On Wednesday, 25 April the EU*Asia Institute’s last research seminar of the academic year 2017-2018 the was held at the Bordeaux campus of ESSCA.  

Since this was the first research seminar in Bordeaux, we started with a little introduction on the ESSCA Research Lab and the different research groups that compose it, closing with an explanation of the structure and functions of the EU*Asia Institute.  

The two presentations of the day addressed the topic of Corporate Social Responsibility in different aspects, put into the wider context of European Sustainable Development.  

The seminar started with Jérôme Ballet, professor at the University of Bordeaux, who spoke about ‘Corporate Environmental Responsibility in Madagascar’s Mining Industry’ – a case study initially authored together with Kevin Lompo and Mahefasoa Randrianalijaona. His presentation covered the environmental impact of a mining project in Madagascar. Compensation was paid by the company in an exemplary manner and to the satisfaction of all stakeholders. Surprisingly, the behaviour of the local population changed, however, negatively. They reverted back to burning the forest around their villages for agricultural usage, after almost 50 years of preservation. The conclusion was that more attention should have been paid to behavioural changes resulting from the environmental impact of the mining company. In other words, the social aspect of CSR was underestimated and the material aspect was wrongly considered to be the most important, if not the only, factor to be taken into consideration.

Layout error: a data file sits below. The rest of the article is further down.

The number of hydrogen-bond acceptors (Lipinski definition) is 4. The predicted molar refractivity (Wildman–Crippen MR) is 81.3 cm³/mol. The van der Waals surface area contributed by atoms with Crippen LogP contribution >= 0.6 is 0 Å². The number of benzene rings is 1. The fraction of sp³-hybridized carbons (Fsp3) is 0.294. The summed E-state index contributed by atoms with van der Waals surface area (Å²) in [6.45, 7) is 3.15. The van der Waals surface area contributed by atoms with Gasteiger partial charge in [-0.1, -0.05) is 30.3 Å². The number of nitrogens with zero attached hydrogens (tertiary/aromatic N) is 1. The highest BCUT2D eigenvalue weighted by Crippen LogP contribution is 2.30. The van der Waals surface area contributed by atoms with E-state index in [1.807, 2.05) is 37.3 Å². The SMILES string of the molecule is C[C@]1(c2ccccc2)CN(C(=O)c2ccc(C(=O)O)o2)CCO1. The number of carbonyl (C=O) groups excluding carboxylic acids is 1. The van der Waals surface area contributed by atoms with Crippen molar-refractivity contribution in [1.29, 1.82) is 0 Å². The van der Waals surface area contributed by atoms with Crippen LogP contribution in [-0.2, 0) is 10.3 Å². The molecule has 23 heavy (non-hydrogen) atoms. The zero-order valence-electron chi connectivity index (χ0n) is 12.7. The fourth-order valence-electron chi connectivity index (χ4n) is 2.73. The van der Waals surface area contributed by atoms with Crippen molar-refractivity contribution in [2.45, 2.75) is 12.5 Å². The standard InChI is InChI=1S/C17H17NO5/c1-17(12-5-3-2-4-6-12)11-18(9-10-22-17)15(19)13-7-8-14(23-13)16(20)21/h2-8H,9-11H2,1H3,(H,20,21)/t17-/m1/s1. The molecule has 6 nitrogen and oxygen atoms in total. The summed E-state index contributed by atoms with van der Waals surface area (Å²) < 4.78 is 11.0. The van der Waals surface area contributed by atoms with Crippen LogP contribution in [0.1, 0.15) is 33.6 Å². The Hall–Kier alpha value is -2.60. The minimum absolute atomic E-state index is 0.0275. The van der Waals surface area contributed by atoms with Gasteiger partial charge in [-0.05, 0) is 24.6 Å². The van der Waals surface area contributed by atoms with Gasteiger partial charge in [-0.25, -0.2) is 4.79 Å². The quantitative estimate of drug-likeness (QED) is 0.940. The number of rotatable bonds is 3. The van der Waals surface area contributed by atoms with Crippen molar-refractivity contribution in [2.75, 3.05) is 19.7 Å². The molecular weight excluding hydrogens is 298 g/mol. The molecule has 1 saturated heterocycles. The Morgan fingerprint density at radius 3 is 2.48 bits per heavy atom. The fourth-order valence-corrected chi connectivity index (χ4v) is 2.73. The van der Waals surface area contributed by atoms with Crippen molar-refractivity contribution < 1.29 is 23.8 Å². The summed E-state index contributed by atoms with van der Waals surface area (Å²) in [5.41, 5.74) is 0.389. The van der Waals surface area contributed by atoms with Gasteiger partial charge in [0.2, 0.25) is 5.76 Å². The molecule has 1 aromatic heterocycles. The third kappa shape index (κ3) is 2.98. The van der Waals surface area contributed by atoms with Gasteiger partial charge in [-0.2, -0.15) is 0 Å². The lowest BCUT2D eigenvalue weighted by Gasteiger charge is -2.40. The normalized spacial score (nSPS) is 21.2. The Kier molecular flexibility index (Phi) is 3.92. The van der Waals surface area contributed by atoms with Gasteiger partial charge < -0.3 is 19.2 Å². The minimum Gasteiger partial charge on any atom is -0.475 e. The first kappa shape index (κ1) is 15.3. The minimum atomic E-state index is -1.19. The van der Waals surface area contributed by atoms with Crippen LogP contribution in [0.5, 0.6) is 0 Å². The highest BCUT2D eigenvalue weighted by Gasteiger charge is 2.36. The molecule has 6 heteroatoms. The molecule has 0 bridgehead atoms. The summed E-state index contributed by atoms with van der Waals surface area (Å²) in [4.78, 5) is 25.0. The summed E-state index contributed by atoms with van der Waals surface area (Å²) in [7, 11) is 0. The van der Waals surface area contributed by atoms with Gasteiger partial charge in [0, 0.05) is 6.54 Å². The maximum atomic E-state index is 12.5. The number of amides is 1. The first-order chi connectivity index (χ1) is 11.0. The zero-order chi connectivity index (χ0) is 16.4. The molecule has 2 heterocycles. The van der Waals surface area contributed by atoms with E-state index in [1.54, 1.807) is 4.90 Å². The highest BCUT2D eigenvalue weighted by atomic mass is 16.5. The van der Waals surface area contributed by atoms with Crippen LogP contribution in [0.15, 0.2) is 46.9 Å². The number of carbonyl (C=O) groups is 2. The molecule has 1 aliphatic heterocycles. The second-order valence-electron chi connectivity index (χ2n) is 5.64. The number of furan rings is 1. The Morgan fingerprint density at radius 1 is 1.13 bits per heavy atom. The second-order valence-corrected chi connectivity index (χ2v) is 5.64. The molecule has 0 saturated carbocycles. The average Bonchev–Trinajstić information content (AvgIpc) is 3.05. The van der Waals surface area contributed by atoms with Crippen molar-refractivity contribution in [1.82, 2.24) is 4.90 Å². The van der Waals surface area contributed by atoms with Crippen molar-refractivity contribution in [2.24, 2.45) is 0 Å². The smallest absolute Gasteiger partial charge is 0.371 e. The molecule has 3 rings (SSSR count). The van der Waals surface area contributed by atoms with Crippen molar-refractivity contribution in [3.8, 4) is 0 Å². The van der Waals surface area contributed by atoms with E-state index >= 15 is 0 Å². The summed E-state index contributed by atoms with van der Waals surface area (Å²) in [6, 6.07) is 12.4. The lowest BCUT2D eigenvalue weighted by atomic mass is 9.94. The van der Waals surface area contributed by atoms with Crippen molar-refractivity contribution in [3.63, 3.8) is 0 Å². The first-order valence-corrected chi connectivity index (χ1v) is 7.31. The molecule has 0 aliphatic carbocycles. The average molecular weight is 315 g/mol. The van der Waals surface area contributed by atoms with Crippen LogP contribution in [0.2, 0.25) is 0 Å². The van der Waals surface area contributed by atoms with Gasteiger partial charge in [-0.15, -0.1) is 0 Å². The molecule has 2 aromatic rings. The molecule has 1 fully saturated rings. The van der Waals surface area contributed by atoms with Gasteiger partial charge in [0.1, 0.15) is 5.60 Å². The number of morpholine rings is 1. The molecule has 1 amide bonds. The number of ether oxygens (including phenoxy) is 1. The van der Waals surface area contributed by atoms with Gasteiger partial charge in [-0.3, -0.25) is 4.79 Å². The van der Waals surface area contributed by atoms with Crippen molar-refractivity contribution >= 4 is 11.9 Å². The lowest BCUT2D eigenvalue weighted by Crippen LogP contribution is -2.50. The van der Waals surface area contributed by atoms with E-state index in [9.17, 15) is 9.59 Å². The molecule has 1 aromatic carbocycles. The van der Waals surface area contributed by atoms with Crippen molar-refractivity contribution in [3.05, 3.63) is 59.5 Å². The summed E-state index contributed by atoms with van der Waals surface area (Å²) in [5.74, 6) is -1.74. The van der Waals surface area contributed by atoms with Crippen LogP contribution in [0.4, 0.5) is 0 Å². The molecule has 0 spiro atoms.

The second presentation was given by Marine Coupaud from ESSCA Bordeaux. She focused on the correlation between Corporate restructuring and health of workers in Europe’, more precisely on the emotional stress resulting from restructuring in a business. In a very detailed analysis, another social aspect of business behaviour was highlighted. Essentially, the question was whether employees are just another factor in the productivity of a business. Of particular interest was the attempt to value the emotional investment of employees in a company, which turns out to be, inevitably, a two-edged sword. On the one hand, emotional investment attributes value to activities that are considered non-productive. This looks positive at first sight, but on the other hand, this kind of reflection reduces the human being to the same logic of productivity and profit-generating as any machine, paving the way to what Marx would call alienation. The presentation concluded with factors of reassurance for the employee, such as a permanent work contract, or support from superiors, which gives security and confidence to the employee. Whether this serves primarily the human being or mainly enhances its productivity for the company must remain open. Probably both, actually! 

A warm thank you to both presenters for their inspiring contributions! 






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